Ethiopia’s government announced victory against the dissidents on Nov. 28 after federal forces captured the regional capital of Mekelle. Abiy spoke of the need to rebuild and return normalcy to Tigray at the time.

      Calls and messages to Redwan Hussein, spokesman for the government’s emergency task force on Tigray and the Prime Minister Abiy Ahmed’s Spokeswoman Billene Seyoum were not answered.

      In #Shimelba, images show scorched earth from apparent attacks in January. A World Food Programme storage facility and a secondary school run by the Development and Inter-Aid Church Commission have also been burned down, according to DX Open Network’s analysis. In addition, a health facility run by the Ethiopian Agency for Refugees and Returnees Affairs situated next to the WFP compound was also attacked between Jan. 5 and Jan. 8.

      In #Hitsats camp, about 30 kilometers (19 miles) away, there were at least 14 actively burning structures and 55 others were damaged or destroyed by Jan. 5. There were new fires by Jan. 8, according to DX Open Network’s analysis.

      The UN refugee agency has not had access to the camps since fighting started in early November, according to Chris Melzer, a communications officer for the agency. UNHCR has been able to reach its two other camps, Mai-Aini and Adi Harush, which are to the south, he said.

      “We also have no reliable, first-hand information about the situation in the camps or the wellbeing of the refugees,” Melzer said in reference to Hitsats and Shimelba.

      Eritrean troops have also been involved in the fighting and are accused of looting businesses and abducting refugees, according to aid workers and diplomats briefed on the situation. The governments of both Ethiopia and Eritrea have denied that Eritrean troops are involved in the conflict.

      The UN says fighting is still going on in several Tigray areas and 2.2 million people have been displaced in the past two months. Access to the region for journalists and independent analysts remains constrained, making it difficult to verify events.

      https://www.bloomberg.com/news/articles/2021-01-09/satellite-images-show-destruction-of-refugee-camps-in-ethiopia?srnd=premi

      #images_satellitaires #camps_de_réfugiés #réfugiés

    • Ethiopia’s government appears to be wielding hunger as a weapon

      A rebel region is being starved into submission

      ETHIOPIA HAS suffered famines in the past. Many foreigners know this; in 1985 about one-third of the world’s population watched a pop concert to raise money for starving Ethiopians. What is less well understood is that poor harvests lead to famine only when malign rulers allow it. It was not the weather that killed perhaps 1m people in 1983-85. It was the policies of a Marxist dictator, Mengistu Haile Mariam, who forced peasants at gunpoint onto collective farms. Mengistu also tried to crush an insurgency in the northern region of Tigray by burning crops, destroying grain stores and slaughtering livestock. When the head of his own government’s humanitarian agency begged him for cash to feed the starving, he dismissed him with a memorably callous phrase: “Don’t let these petty human problems...consume you.”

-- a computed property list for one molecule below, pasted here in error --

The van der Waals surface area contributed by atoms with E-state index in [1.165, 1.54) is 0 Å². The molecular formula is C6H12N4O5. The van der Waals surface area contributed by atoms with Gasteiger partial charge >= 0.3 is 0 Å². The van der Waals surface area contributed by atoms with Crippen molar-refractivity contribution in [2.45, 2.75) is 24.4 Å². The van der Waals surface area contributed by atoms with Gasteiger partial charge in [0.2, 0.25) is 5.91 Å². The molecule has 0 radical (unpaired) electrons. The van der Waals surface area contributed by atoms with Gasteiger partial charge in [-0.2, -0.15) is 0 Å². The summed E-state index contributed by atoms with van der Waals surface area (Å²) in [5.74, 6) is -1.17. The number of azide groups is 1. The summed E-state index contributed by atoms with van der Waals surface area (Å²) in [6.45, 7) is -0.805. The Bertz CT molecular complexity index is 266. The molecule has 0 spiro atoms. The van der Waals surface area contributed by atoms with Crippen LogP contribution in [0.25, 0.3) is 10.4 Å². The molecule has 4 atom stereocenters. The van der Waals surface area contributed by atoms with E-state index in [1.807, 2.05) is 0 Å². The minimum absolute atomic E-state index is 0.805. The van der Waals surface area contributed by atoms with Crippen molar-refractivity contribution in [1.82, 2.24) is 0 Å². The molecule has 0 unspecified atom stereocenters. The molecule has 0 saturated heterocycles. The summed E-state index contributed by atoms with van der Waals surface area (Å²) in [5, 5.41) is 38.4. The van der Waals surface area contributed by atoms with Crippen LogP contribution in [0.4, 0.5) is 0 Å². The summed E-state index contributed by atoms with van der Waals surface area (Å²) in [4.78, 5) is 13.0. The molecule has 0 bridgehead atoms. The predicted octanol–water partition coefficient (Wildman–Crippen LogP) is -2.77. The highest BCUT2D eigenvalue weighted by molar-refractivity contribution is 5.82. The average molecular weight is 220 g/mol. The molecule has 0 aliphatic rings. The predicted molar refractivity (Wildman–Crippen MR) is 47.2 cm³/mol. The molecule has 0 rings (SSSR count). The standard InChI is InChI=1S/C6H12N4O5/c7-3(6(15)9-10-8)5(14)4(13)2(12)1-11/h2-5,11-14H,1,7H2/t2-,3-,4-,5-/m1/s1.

https://www.economist.com/leaders/2021/01/23/ethiopias-government-appears-to-be-wielding-hunger-as-a-weapon

      #famine #faim
      #paywall

    • Amnesty International accuses Eritrean troops of killing hundreds of civilians in the holy city of #Axum

      Amnesty International has released a comprehensive, compelling report detailing the killing of hundreds of civilians in the Tigrayan city of Axum.

      This story has been carried several times by Eritrea Hub, most recently on 20th February. On 12 January this year the Axum massacre was raised in the British Parliament, by Lord David Alton.

      Gradually the picture emerging has been clarified and is now unambiguous.

      The Amnesty report makes grim reading: the details are horrifying.

      Human Rights Watch are finalising their own report, which will be published next week. The Ethiopian Human Rights Commission is also publishing a report on the Axum massacre.

      The Ethiopian government appointed interim administration of Tigray is attempting to distance itself from the actions of Eritrean troops. Alula Habteab, who heads the interim administration’s construction, road and transport department, appeared to openly criticise soldiers from Eritrea, as well as the neighbouring Amhara region, for their actions during the conflict.

      “There were armies from a neighbouring country and a neighbouring region who wanted to take advantage of the war’s objective of law enforcement,” he told state media. “These forces have inflicted more damage than the war itself.”